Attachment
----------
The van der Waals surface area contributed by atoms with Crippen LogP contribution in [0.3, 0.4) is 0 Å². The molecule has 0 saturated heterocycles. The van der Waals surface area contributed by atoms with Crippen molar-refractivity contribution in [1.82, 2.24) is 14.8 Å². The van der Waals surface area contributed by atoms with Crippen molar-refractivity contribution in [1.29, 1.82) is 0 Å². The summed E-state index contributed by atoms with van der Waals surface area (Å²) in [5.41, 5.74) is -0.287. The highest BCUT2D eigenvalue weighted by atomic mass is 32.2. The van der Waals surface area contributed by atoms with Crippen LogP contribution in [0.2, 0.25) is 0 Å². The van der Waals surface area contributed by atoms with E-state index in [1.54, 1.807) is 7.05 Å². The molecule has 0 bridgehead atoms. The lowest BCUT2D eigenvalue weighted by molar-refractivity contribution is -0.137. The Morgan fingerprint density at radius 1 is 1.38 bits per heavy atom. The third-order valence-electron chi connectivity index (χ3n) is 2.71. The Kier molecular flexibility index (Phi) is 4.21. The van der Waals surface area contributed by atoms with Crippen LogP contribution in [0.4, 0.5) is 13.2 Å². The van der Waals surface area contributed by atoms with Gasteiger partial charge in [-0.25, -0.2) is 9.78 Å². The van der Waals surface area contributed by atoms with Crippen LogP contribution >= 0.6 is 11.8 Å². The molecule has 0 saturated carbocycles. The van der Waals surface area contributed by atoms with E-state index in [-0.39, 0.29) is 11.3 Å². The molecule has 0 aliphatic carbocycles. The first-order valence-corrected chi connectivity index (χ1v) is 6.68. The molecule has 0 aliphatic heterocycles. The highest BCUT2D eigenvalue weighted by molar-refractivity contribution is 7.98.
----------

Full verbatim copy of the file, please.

The van der Waals surface area contributed by atoms with Crippen LogP contribution in [0.3, 0.4) is 0 Å². The molecule has 0 saturated heterocycles. The van der Waals surface area contributed by atoms with Crippen molar-refractivity contribution in [1.82, 2.24) is 14.8 Å². The van der Waals surface area contributed by atoms with Crippen molar-refractivity contribution in [1.29, 1.82) is 0 Å². The summed E-state index contributed by atoms with van der Waals surface area (Å²) in [5.41, 5.74) is -0.287. The highest BCUT2D eigenvalue weighted by atomic mass is 32.2. The van der Waals surface area contributed by atoms with Crippen LogP contribution in [0.2, 0.25) is 0 Å². The van der Waals surface area contributed by atoms with E-state index in [1.54, 1.807) is 7.05 Å². The molecule has 0 bridgehead atoms. The lowest BCUT2D eigenvalue weighted by molar-refractivity contribution is -0.137. The Morgan fingerprint density at radius 1 is 1.38 bits per heavy atom. The third-order valence-electron chi connectivity index (χ3n) is 2.71. The Kier molecular flexibility index (Phi) is 4.21. The van der Waals surface area contributed by atoms with Crippen LogP contribution in [0.4, 0.5) is 13.2 Å². The van der Waals surface area contributed by atoms with Gasteiger partial charge in [-0.25, -0.2) is 9.78 Å². The van der Waals surface area contributed by atoms with Crippen LogP contribution >= 0.6 is 11.8 Å². The molecule has 0 saturated carbocycles. The van der Waals surface area contributed by atoms with E-state index in [-0.39, 0.29) is 11.3 Å². The molecule has 0 aliphatic carbocycles. The first-order valence-corrected chi connectivity index (χ1v) is 6.68. The molecule has 0 aliphatic heterocycles. The highest BCUT2D eigenvalue weighted by molar-refractivity contribution is 7.98.